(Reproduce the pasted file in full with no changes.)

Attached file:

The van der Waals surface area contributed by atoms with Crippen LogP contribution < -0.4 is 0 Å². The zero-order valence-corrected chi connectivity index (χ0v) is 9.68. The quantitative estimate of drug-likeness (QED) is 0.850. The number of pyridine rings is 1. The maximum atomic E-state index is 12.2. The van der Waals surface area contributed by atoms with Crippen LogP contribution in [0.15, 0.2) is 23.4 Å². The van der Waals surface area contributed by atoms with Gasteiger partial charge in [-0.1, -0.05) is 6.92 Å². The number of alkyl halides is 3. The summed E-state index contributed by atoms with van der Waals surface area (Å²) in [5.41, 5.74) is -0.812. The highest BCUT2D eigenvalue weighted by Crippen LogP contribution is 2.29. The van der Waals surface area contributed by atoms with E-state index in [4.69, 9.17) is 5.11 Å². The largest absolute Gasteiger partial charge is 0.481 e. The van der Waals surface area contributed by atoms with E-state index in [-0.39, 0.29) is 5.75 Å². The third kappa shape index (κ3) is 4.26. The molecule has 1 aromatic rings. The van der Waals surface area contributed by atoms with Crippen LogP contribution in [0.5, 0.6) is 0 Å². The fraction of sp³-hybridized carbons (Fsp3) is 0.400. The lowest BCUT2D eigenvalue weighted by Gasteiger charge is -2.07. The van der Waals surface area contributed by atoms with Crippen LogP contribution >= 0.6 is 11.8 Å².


The van der Waals surface area contributed by atoms with Crippen LogP contribution < -0.4 is 0 Å². The zero-order valence-corrected chi connectivity index (χ0v) is 9.68. The quantitative estimate of drug-likeness (QED) is 0.850. The number of pyridine rings is 1. The maximum atomic E-state index is 12.2. The van der Waals surface area contributed by atoms with Crippen LogP contribution in [0.15, 0.2) is 23.4 Å². The van der Waals surface area contributed by atoms with Gasteiger partial charge in [-0.1, -0.05) is 6.92 Å². The number of alkyl halides is 3. The summed E-state index contributed by atoms with van der Waals surface area (Å²) in [5.41, 5.74) is -0.812. The highest BCUT2D eigenvalue weighted by Crippen LogP contribution is 2.29. The van der Waals surface area contributed by atoms with E-state index in [4.69, 9.17) is 5.11 Å². The largest absolute Gasteiger partial charge is 0.481 e. The van der Waals surface area contributed by atoms with E-state index in [-0.39, 0.29) is 5.75 Å². The third kappa shape index (κ3) is 4.26. The molecule has 1 aromatic rings. The van der Waals surface area contributed by atoms with Crippen LogP contribution in [0.5, 0.6) is 0 Å². The fraction of sp³-hybridized carbons (Fsp3) is 0.400. The lowest BCUT2D eigenvalue weighted by Gasteiger charge is -2.07. The van der Waals surface area contributed by atoms with Crippen LogP contribution >= 0.6 is 11.8 Å².